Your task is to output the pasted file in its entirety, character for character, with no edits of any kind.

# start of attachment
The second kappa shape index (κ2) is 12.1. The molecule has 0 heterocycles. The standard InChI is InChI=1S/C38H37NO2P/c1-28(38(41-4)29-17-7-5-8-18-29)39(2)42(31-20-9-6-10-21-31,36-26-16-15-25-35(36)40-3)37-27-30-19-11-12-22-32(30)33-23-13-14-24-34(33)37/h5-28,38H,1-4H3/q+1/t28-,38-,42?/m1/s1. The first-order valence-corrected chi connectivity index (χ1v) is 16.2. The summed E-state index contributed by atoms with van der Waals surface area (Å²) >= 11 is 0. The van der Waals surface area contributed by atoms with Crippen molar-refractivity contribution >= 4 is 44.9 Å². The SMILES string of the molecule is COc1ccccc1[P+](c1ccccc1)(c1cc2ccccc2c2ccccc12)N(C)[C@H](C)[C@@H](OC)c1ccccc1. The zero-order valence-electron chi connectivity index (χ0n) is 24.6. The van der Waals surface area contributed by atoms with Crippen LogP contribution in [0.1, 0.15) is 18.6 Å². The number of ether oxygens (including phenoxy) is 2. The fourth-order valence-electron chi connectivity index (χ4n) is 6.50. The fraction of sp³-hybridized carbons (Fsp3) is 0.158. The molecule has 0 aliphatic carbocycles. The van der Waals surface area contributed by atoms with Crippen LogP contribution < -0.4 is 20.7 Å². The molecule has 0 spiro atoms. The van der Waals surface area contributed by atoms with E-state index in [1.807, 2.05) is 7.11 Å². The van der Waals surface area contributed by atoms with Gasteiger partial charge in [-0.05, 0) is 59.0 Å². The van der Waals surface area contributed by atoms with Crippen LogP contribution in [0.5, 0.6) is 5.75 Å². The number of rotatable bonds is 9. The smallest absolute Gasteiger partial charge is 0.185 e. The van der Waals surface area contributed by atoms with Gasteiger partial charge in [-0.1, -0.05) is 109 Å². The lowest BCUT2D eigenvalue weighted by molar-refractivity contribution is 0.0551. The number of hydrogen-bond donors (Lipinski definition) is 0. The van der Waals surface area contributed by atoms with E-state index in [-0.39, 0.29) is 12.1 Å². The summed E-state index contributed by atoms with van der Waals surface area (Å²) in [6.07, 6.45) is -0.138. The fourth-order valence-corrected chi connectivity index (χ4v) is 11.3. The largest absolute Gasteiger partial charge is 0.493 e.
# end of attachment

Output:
The second kappa shape index (κ2) is 12.1. The molecule has 0 heterocycles. The standard InChI is InChI=1S/C38H37NO2P/c1-28(38(41-4)29-17-7-5-8-18-29)39(2)42(31-20-9-6-10-21-31,36-26-16-15-25-35(36)40-3)37-27-30-19-11-12-22-32(30)33-23-13-14-24-34(33)37/h5-28,38H,1-4H3/q+1/t28-,38-,42?/m1/s1. The first-order valence-corrected chi connectivity index (χ1v) is 16.2. The summed E-state index contributed by atoms with van der Waals surface area (Å²) >= 11 is 0. The van der Waals surface area contributed by atoms with Crippen molar-refractivity contribution >= 4 is 44.9 Å². The SMILES string of the molecule is COc1ccccc1[P+](c1ccccc1)(c1cc2ccccc2c2ccccc12)N(C)[C@H](C)[C@@H](OC)c1ccccc1. The zero-order valence-electron chi connectivity index (χ0n) is 24.6. The van der Waals surface area contributed by atoms with Crippen LogP contribution in [0.1, 0.15) is 18.6 Å². The number of ether oxygens (including phenoxy) is 2. The fourth-order valence-electron chi connectivity index (χ4n) is 6.50. The fraction of sp³-hybridized carbons (Fsp3) is 0.158. The molecule has 0 aliphatic carbocycles. The van der Waals surface area contributed by atoms with Crippen LogP contribution < -0.4 is 20.7 Å². The molecule has 0 spiro atoms. The van der Waals surface area contributed by atoms with E-state index in [1.807, 2.05) is 7.11 Å². The van der Waals surface area contributed by atoms with Gasteiger partial charge in [-0.05, 0) is 59.0 Å². The van der Waals surface area contributed by atoms with Crippen LogP contribution in [0.5, 0.6) is 5.75 Å². The number of rotatable bonds is 9. The smallest absolute Gasteiger partial charge is 0.185 e. The van der Waals surface area contributed by atoms with Gasteiger partial charge in [-0.1, -0.05) is 109 Å². The lowest BCUT2D eigenvalue weighted by molar-refractivity contribution is 0.0551. The number of hydrogen-bond donors (Lipinski definition) is 0. The van der Waals surface area contributed by atoms with E-state index in [-0.39, 0.29) is 12.1 Å². The summed E-state index contributed by atoms with van der Waals surface area (Å²) in [6.07, 6.45) is -0.138. The fourth-order valence-corrected chi connectivity index (χ4v) is 11.3. The largest absolute Gasteiger partial charge is 0.493 e.